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congress to put up money for another infrastructure program. so cooperative efforts between business and government, private sector and universities, that type of thing -- bill clinton is talking about this -- which takes time and can work. but the notion he will have another big infrastructure program through this congress is a pipe dream. >> that's too bad. thank you both for coming on. coming up, the dueling responses from the gop. mark rubio and paul for the tea party. this is "hardball." [ female announcer ] going to sleep may be easy, but when you wake up in the middle of the night it can be frustrating. it's hard to turn off and go back to sleep. intermezzo is the first and only prescription sleep aid
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if more evidence was necessary, tonight's competing gop responses prove how split the republican party has become. first senator marco rubio who was elected in the tea party. his refrain, more government is the problem. >> more government isn't going to create opportunities. it's going to limit them. >> but in contradition, he talks about how government programs have helped him and his family. >> i believe in federal financial aid. i couldn't have gone to college without it. and medicare provided my father the care he needed to be treated for cancer and ultimately die with dignity and provides the care my mother receives now.
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>> rubio isn't enough for the tea party anymore. up next was rand paul with a tea party note. >> we demand he adheres to the constitution. we won't let him trend on the second amendment. we will stand up against excessive government power wherever we see it. we cannot and will not allow any president to act as if he were a king. >> i am joined by jenny and martin. jenny, why do you think there needed to be two speeches from the right? wasn't the republicans' response adequate? >> thanks for having me. both have sent us almost $17 billion into defendant and i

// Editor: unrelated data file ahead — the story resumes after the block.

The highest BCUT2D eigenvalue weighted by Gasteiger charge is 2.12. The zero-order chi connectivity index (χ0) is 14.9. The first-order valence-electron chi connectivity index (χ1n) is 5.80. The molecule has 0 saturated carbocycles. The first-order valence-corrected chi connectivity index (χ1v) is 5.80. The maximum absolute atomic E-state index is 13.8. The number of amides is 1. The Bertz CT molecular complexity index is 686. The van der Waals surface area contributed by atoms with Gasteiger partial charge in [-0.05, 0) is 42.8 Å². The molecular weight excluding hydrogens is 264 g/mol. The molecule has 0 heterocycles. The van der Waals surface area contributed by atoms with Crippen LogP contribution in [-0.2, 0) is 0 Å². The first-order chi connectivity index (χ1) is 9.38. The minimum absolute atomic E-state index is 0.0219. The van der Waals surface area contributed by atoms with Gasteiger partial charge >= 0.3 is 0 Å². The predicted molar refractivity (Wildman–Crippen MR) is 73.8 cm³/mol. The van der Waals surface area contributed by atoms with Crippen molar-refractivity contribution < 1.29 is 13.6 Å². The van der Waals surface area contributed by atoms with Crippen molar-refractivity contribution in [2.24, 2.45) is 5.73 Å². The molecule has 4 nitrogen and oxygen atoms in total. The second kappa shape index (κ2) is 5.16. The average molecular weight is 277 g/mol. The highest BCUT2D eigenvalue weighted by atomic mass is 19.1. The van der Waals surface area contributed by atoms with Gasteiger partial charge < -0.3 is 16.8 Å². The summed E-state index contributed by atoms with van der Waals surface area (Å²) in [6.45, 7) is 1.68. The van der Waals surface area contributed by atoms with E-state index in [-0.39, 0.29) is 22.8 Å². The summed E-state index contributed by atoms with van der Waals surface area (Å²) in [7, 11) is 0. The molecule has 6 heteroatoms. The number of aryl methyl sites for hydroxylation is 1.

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think the tea party decided to have this response so there was somebody advocating tea party values. george w., i voted for the guy thinking he would be common sense, why didn't he veto a single spending bill. he didn't even get into the iraq war which was unnecessary. why did he spend every dollar he got his hands on if he was a republican? >> i don't know why he did it. i know that spending and the spending continued since then are causing major problems for our economy. americans are concerned about the economy, about getting back to work and about the deficit. >> who is paying for the prescription drugs bill? i always wondered who would pay for that. i thought it was put on the books. >> i think we are all paying for
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the prescription drug bill. it is the debt we are racking up and we are sending that debt on to future generations. we are kicking the can down the road instead of taking responsibility ourselves. >> talk to my daughter about that. it's one of her concerns. david, the president gave what i thought was a pretty good speech. it was hard for me until the very end to know where his passion lay, clearly on guns and voting rights, but there was so much in there in terms of infrastructure and immigration, i didn't feel the pulse. >> i thought it was a powerful, progressive agenda he was laying out for the second term. he wasn't trying to forge deals and force compromises they have said they were not interested in. he was trying to lead. saying there is more than the death -- debt. >> on guns he said give me a vote.
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>> you can even vote no. chris, you have been talking about bridges for the last two years now. >> where is the money? show me the money. >> listen, you can't have -- jenny and i are talking debt, debt, debt. >> i want to know what we are doing in investments. >> you lost the last election on that point. the american people are not debt fixated. they want to see investments and education. that's what this election was fought about. >> the polling from the pugh foundation from jan show the economy, debt are the top issues. >> economy -- >> yes, the economy. >> that's about jobs. they don't favor the rand paul type of tax on medicare. or paul ryan.